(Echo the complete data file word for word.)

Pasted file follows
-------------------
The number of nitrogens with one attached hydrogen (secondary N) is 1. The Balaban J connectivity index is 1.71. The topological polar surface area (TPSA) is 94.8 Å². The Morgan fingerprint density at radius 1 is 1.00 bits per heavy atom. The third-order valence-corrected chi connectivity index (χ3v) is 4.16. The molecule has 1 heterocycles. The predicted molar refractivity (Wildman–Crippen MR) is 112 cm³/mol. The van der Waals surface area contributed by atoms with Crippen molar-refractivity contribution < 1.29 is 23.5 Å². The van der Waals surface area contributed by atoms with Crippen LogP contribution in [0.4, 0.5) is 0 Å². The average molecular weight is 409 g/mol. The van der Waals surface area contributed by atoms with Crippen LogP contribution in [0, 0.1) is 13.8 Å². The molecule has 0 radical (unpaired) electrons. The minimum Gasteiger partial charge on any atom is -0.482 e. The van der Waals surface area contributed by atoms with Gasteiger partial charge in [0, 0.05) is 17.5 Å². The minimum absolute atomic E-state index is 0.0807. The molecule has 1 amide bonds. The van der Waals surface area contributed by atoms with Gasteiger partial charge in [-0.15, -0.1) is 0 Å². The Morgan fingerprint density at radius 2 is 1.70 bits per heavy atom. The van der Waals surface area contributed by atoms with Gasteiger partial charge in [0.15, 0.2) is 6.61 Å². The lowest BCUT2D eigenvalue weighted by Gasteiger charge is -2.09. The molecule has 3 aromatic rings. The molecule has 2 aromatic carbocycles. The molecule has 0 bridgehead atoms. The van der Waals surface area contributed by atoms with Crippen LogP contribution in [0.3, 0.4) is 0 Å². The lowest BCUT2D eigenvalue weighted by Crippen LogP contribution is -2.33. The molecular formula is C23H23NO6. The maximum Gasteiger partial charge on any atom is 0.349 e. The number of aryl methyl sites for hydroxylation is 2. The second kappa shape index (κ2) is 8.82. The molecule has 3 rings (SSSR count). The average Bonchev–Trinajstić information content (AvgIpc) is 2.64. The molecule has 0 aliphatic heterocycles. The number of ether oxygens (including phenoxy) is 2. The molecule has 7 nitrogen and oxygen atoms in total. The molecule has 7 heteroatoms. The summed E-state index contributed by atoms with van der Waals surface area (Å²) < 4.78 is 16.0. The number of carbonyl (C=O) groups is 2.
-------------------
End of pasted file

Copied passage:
The number of nitrogens with one attached hydrogen (secondary N) is 1. The Balaban J connectivity index is 1.71. The topological polar surface area (TPSA) is 94.8 Å². The Morgan fingerprint density at radius 1 is 1.00 bits per heavy atom. The third-order valence-corrected chi connectivity index (χ3v) is 4.16. The molecule has 1 heterocycles. The predicted molar refractivity (Wildman–Crippen MR) is 112 cm³/mol. The van der Waals surface area contributed by atoms with Crippen molar-refractivity contribution < 1.29 is 23.5 Å². The van der Waals surface area contributed by atoms with Crippen LogP contribution in [0.4, 0.5) is 0 Å². The average molecular weight is 409 g/mol. The van der Waals surface area contributed by atoms with Crippen LogP contribution in [0, 0.1) is 13.8 Å². The molecule has 0 radical (unpaired) electrons. The minimum Gasteiger partial charge on any atom is -0.482 e. The van der Waals surface area contributed by atoms with Gasteiger partial charge in [0, 0.05) is 17.5 Å². The minimum absolute atomic E-state index is 0.0807. The molecule has 1 amide bonds. The van der Waals surface area contributed by atoms with Gasteiger partial charge in [-0.15, -0.1) is 0 Å². The Morgan fingerprint density at radius 2 is 1.70 bits per heavy atom. The van der Waals surface area contributed by atoms with Gasteiger partial charge in [0.15, 0.2) is 6.61 Å². The lowest BCUT2D eigenvalue weighted by Gasteiger charge is -2.09. The molecule has 3 aromatic rings. The molecule has 2 aromatic carbocycles. The molecule has 0 bridgehead atoms. The van der Waals surface area contributed by atoms with Crippen LogP contribution in [0.3, 0.4) is 0 Å². The lowest BCUT2D eigenvalue weighted by Crippen LogP contribution is -2.33. The molecular formula is C23H23NO6. The maximum Gasteiger partial charge on any atom is 0.349 e. The number of aryl methyl sites for hydroxylation is 2. The second kappa shape index (κ2) is 8.82. The molecule has 3 rings (SSSR count). The average Bonchev–Trinajstić information content (AvgIpc) is 2.64. The molecule has 0 aliphatic heterocycles. The number of ether oxygens (including phenoxy) is 2. The molecule has 7 nitrogen and oxygen atoms in total. The molecule has 7 heteroatoms. The summed E-state index contributed by atoms with van der Waals surface area (Å²) < 4.78 is 16.0. The number of carbonyl (C=O) groups is 2.